Subject: I have found a CD that I think you would enjoy
|Andrew Violette, Ursula Mamlok, Robert Helps|
Solo Flights - 20th Century Works for Piano
Listen to Samples
Whetting the Taste for more from each great pianist
oregontalk | Brooklyn, NY United States | 09/13/2002
(5 out of 5 stars)
"This is a musical feast from well knowns like David Del Tredici
and lesser knowns (who will be better known after hearing this!)
like Andrew Violette. Contemporary classical music is largely
absent from the radio airwaves, so unless you *know* about it, you don't get to hear it. Well, get this CD and get in the know. It's wonderful. There's substance and style here. Great value."
Some fine and several dreadful pieces
Dan Marquis | Minneapolis | 04/27/2010
(2 out of 5 stars)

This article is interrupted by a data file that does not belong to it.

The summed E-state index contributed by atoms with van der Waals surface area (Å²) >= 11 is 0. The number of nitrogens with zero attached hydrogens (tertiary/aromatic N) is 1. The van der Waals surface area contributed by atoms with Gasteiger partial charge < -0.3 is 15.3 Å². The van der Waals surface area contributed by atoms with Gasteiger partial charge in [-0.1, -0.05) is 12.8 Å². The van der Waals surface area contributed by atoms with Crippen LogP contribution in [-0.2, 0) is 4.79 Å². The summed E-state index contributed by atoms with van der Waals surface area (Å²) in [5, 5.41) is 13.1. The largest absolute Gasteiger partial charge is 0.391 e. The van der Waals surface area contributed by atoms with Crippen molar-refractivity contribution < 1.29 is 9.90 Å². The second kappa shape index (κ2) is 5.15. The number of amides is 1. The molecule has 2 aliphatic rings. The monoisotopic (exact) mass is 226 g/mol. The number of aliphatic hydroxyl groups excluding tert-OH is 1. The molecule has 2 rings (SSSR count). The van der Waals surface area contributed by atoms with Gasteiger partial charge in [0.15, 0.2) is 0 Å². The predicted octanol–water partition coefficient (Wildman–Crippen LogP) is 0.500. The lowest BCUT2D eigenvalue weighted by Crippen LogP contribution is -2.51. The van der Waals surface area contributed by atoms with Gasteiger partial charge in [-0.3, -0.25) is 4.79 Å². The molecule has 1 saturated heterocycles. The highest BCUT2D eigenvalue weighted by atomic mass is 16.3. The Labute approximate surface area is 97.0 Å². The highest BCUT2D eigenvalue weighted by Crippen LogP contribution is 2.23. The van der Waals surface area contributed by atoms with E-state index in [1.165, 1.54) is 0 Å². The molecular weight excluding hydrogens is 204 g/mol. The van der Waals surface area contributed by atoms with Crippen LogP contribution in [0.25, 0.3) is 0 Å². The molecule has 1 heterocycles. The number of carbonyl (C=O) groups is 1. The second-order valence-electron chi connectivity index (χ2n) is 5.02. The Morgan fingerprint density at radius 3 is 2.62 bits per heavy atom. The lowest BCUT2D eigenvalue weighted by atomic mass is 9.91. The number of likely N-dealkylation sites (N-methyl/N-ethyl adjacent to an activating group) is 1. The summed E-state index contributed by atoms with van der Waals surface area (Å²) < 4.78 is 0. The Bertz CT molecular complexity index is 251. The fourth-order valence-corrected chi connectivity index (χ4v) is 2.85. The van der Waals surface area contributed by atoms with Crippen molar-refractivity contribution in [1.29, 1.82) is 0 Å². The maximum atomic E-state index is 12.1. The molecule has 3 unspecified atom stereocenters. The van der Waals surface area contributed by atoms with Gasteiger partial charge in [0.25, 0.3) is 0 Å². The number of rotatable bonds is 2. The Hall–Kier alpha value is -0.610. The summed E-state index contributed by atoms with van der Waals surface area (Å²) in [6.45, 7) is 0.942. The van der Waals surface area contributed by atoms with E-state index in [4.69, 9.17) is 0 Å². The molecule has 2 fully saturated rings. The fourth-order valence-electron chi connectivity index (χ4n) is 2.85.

"This is a very mixed bag of material, not surprising since it involves mostly living composers. Several pieces are quite fine and worth hearing, while others will disappear almost as soon as the toner dries on the score. On the plus side: the 5 pieces by Robert Helps have a quiet elegance and are skillfully composed, though they are lacking melodically; "Our Mingling Arms" by Molly Thompson is truly musical and beautifully written for the piano; Ms. Mamiok's Three Bagatelles come alive with their spare, Webern-like charm; and the second Virgil Thomson work, "Edges," is a stunning work indeed. While a not terribly funny nor clever musical joke, David Del Tredici's "Opposites Attract" demonstrates the thorough mastery of form and style this gifted composer possesses. Leopold Godowsky's Chopin tribute also has some lovely moments, though it is no match for the originals. Unfortunately, the remainder of the program amounts to very little indeed. John Zorn's agonizing "Carny" is just what we expect from this over-prolific composer. If you like Zorn's music, you'll like this, but, as usual, it's all just for effect. What a waste of talent. The remaining pieces are almost uniformly lifeless and without merit. There are Mr. Violette's two dreadful faux-Chopin pieces, Ms. Hovda's imitation John Cage (without the skill or wit), Ms. Kaminsky's remarkably dull "Triftmusik," and the almost laughably weak pieces by Jed Distler. The final work, "The Anthem for Woodstock," is thoroughly dismal and pretentious, and including this execrable piece shows that the producers of this recording really had no ability to discern quality music from dreck."